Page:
Interview with Sandi Gilbert

The 7 Questions Interview Series: Angels and Venture Capitalists

The 7 Question Interview Series is an investigative content series where I seek out key leaders in a specific industry and/or subject matter expertise area and ask them 7 key questions that “enquiring minds want to know”. There is a twist however to these questions. I provide the interviewee with a hypothesis for each question to help frame and set context for their answer. This specific series of interviews is ideal for startup founders.

Series Objective

The objective of this series is to establish direct connections with VCs and Angel Investors across the globe and ask them the same set of 7 questions regarding investing in technology startups. I’d also like to know what their appetite is for investing in Canadian startups and why they do or don’t.

Interview with Sandi Gilbert, Founder of SeedUps Canada and COO of  ECN

Here is my 13th interview, with Sandi Gilbert, Founder and CEO of SeedUps Canada and COO of ECN (Exempt Capital Network, Inc.)

When would it be appropriate for a startup to seek investment from you?

The typical SeedUps Canada business has a proven business model and has raised a small amount of capital from friends, family and others close to them. They have a solid management team, outside advisors and are seeking their first real “seed” capital in the range of $250K – $2 million. This capital will help them move their product or service to market – generally growth capital.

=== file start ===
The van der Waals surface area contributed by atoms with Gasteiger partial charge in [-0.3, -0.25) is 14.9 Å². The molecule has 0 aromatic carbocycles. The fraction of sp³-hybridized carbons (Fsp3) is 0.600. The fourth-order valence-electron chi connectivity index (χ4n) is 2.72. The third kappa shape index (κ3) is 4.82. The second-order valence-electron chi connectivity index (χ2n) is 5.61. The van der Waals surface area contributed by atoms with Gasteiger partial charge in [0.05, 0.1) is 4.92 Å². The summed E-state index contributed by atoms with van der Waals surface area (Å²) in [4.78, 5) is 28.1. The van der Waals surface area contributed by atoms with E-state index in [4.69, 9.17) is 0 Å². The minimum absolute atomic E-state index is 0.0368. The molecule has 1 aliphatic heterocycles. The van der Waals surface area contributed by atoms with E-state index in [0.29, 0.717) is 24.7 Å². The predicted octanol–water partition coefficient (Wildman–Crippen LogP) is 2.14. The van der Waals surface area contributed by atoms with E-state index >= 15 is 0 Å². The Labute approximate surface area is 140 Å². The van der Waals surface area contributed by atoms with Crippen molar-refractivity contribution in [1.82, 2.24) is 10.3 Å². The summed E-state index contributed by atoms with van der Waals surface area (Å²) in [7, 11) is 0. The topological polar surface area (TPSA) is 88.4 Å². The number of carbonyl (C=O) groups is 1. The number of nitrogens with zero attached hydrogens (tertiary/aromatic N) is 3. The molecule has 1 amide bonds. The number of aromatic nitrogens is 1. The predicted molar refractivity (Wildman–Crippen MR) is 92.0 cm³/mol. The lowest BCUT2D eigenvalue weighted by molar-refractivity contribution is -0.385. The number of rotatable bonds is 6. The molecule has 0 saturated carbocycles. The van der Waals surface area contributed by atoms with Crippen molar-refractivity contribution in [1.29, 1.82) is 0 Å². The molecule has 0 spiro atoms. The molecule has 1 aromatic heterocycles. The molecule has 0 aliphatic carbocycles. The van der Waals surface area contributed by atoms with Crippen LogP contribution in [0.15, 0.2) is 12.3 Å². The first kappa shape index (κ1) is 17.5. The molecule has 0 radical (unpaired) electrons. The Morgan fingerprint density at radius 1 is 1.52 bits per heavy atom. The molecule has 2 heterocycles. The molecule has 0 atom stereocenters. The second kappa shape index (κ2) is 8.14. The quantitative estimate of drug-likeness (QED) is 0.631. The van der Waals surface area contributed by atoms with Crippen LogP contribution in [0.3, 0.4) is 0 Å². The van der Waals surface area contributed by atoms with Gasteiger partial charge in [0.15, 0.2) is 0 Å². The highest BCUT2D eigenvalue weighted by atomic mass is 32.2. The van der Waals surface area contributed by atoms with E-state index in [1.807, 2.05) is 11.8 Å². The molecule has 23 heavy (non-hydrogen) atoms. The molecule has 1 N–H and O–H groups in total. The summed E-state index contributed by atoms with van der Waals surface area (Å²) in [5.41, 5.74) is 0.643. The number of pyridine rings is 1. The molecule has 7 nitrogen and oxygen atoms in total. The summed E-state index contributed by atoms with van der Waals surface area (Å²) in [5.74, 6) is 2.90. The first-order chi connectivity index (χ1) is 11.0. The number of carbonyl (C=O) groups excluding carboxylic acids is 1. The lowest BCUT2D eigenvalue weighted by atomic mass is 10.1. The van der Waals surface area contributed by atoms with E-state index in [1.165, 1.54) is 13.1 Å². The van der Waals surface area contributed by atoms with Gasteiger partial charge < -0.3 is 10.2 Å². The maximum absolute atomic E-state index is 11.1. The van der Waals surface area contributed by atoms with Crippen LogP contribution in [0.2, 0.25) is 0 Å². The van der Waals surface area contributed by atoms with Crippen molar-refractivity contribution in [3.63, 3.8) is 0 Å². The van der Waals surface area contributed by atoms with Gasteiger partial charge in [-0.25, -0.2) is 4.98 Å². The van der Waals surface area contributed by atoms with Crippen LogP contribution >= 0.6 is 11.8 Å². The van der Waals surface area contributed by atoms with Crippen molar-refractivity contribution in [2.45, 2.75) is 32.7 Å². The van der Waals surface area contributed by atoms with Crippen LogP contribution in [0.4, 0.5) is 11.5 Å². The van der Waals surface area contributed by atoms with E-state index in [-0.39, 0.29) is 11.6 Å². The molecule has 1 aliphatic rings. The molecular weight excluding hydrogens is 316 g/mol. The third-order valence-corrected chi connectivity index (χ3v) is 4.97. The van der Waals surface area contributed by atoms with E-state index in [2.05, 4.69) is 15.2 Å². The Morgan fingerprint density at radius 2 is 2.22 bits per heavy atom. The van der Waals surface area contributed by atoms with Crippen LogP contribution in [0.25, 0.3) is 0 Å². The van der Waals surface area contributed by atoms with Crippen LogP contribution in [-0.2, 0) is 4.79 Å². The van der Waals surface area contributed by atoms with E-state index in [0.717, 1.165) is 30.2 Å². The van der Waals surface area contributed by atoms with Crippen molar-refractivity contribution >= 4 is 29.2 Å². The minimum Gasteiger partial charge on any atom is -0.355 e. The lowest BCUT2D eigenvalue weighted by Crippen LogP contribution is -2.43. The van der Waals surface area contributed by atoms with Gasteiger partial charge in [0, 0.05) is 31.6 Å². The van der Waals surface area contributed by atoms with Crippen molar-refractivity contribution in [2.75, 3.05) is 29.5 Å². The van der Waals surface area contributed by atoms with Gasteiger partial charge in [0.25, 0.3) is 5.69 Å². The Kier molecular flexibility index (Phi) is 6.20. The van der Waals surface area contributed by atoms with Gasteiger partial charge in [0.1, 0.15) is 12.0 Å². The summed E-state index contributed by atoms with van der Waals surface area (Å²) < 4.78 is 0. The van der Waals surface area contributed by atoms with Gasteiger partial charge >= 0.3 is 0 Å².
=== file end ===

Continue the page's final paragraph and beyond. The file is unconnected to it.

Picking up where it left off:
What’s more important: the idea, the team or both?

The team. Having said that, they idea needs to have some legs with some quantifiable assumptions for its ability to generate revenue or sustainability. I’m honestly not that hung up on the technology – if the business model works, the technology will adapt over time. Technology for technology’s sake is just that. It has to be put into practice.  Will it attract users? Do people or businesses see the value in using it? And, ultimately, can it generate some revenue.

What are you looking for in a startup team? What does a winning team look like?

The team should be well rounded – not just the guys that thought up the idea over a beer.  Adding team members (or advisors) that have had some experience in the space and can introduce the product to the market can be integral in speed to market. It’s good to have marketing, finance and process people on board.

What are you looking for in an idea? What does a winning idea look like?

I’m looking for an idea that business or consumers feel will improve their lives in some way. Often times it is simply improving a current process or task through technology – like Open Table makes it easier to book a reservation. You could always make a reservation at your favorite restaurant – Open Table just took it to the next level. From an investor’s view – it has to be able to generate revenue so it can share in profits or be powerful enough to attract the attention of competitors that may want to take them out, or a complementary company that wants to add them to their own product or service offering

Does a startup really have only one shot?